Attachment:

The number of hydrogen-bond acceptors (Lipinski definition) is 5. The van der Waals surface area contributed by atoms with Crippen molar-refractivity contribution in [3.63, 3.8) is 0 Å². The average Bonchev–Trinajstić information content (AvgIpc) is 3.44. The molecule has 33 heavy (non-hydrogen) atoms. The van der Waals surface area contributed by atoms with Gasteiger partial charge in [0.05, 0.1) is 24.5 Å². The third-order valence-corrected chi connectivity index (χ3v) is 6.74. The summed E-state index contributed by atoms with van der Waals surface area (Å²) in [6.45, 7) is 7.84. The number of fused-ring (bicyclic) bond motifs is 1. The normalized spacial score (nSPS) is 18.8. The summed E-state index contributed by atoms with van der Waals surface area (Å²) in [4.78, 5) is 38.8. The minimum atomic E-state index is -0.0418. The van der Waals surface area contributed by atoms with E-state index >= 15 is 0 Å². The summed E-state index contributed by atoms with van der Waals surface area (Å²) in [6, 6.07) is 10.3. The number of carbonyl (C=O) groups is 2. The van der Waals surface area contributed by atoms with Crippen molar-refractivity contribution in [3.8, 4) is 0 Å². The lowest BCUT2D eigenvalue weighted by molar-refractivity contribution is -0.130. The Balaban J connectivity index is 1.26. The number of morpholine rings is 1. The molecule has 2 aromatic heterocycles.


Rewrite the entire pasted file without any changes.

The number of hydrogen-bond acceptors (Lipinski definition) is 5. The van der Waals surface area contributed by atoms with Crippen molar-refractivity contribution in [3.63, 3.8) is 0 Å². The average Bonchev–Trinajstić information content (AvgIpc) is 3.44. The molecule has 33 heavy (non-hydrogen) atoms. The van der Waals surface area contributed by atoms with Gasteiger partial charge in [0.05, 0.1) is 24.5 Å². The third-order valence-corrected chi connectivity index (χ3v) is 6.74. The summed E-state index contributed by atoms with van der Waals surface area (Å²) in [6.45, 7) is 7.84. The number of fused-ring (bicyclic) bond motifs is 1. The normalized spacial score (nSPS) is 18.8. The summed E-state index contributed by atoms with van der Waals surface area (Å²) in [4.78, 5) is 38.8. The minimum atomic E-state index is -0.0418. The van der Waals surface area contributed by atoms with E-state index >= 15 is 0 Å². The summed E-state index contributed by atoms with van der Waals surface area (Å²) in [6, 6.07) is 10.3. The number of carbonyl (C=O) groups is 2. The van der Waals surface area contributed by atoms with Crippen molar-refractivity contribution in [3.8, 4) is 0 Å². The lowest BCUT2D eigenvalue weighted by molar-refractivity contribution is -0.130. The Balaban J connectivity index is 1.26. The number of morpholine rings is 1. The molecule has 2 aromatic heterocycles.